The alleged murder was witnessed by Neville Butler who described how Maharaj had shot Derrick Moo Young several times and then shot Duane separately. Smith alleges that Butler, who failed a polygraph test, was lying on the stand in order to support the prosecutor's case. He regards prepping witnesses as a major fault in the American justice system. Another is the low rates of pay offered to court-appointed lawyers which attracts poor quality attorneys and gives them an incentive to underperform. He cites one case in Mississippi which he appealed in which a third year law student, who had never been in a courtroom before, was appointed to represent a mentally disabled client. Maharaj's defence lawyer, Eric Hendon, failed to call any of the six witnesses who placed Maharaj elsewhere at the time of the murder. He did so on the grounds that one of them had recanted, although five had not.

Smith argues the American system of justice is structured to fail. In Florida each juror in a capital case is asked about their views on capital punlishment. Those opposed to it are presumed unable to discharge their duty to apply the death sentence where the crime requires it, so are excluded from serving. In Maharaj's case the first the trial judge was removed after being arrested for bribery which provided an opportunity to start afresh with a new trial. Smith accuses Hendon of being more concerned with the financial implications (he was on a set fee) than justice for his client. The second judge asked the prosecutors to write up a draft order sentencing Maharaj to death before the sentencing hearing. A third judge asked prosecutors to present an order stating their reasons for upholding the death sentence which he then re-dated and signed. Both instances amounted to collusion, not least because they were not revealed to the defence lawyer. When permission was granted to appeal against sentence, the appeal could not include the claim that the appellant was innocent!!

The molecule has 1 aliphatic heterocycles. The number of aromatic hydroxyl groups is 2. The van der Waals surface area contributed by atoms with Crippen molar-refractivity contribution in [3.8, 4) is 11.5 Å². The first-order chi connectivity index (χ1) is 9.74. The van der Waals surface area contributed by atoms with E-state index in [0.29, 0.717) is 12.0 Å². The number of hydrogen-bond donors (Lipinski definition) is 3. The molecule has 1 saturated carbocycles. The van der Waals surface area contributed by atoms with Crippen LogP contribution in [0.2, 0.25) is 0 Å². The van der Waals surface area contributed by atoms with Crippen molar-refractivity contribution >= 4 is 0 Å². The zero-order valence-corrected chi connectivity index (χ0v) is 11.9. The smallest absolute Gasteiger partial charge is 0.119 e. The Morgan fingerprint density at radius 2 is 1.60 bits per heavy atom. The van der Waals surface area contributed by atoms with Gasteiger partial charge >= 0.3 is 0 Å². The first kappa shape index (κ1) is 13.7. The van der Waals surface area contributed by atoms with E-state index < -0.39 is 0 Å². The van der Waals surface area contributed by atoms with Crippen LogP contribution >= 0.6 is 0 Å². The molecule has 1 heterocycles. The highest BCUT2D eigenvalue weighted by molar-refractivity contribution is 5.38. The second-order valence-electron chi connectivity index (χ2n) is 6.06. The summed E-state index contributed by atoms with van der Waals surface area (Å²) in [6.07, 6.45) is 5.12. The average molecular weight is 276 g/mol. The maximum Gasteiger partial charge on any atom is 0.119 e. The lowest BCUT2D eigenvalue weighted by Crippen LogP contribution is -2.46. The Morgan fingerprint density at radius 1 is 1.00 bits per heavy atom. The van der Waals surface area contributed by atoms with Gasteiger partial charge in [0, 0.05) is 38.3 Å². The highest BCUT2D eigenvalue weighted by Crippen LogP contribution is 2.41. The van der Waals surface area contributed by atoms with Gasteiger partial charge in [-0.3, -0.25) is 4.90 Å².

Smith claims the lead detective on the case misrepresented what Maharaj had said and that his notes (hidden from the defence) confirmed this. Also hidden from the jury was the fact that the Moo Youngs were involved in financial matters, including purchasing a bank in Panama for $600m. In addition, the man in the room opposite 1215 was Jaime Vallejo Mejia, a Colombian national wanted for carrying $40m in cash to Switzerland. From Moo Young's documents Smith deduces they were involved in money laundering on behalf of the Medellin Cartel and were skimming money off the top for their own benefit. Smith's view is that the Moo Youngs were murdered by a Cartel hitman, probably Mejia.

This is not the first time the American legal system has been criticised. The Supreme Court has decided that no defendant has a constitutional right to the assistance of a state-funded lawyer in the appeals process. In Maharaj's case it was ruled that innocence on the grounds of new evidence was insufficient for habeas corpus to suceed. The federal court was not the forum to correct errors of fact. "Injustice" is an indictment of the American legal system and well worth reading. Four stars.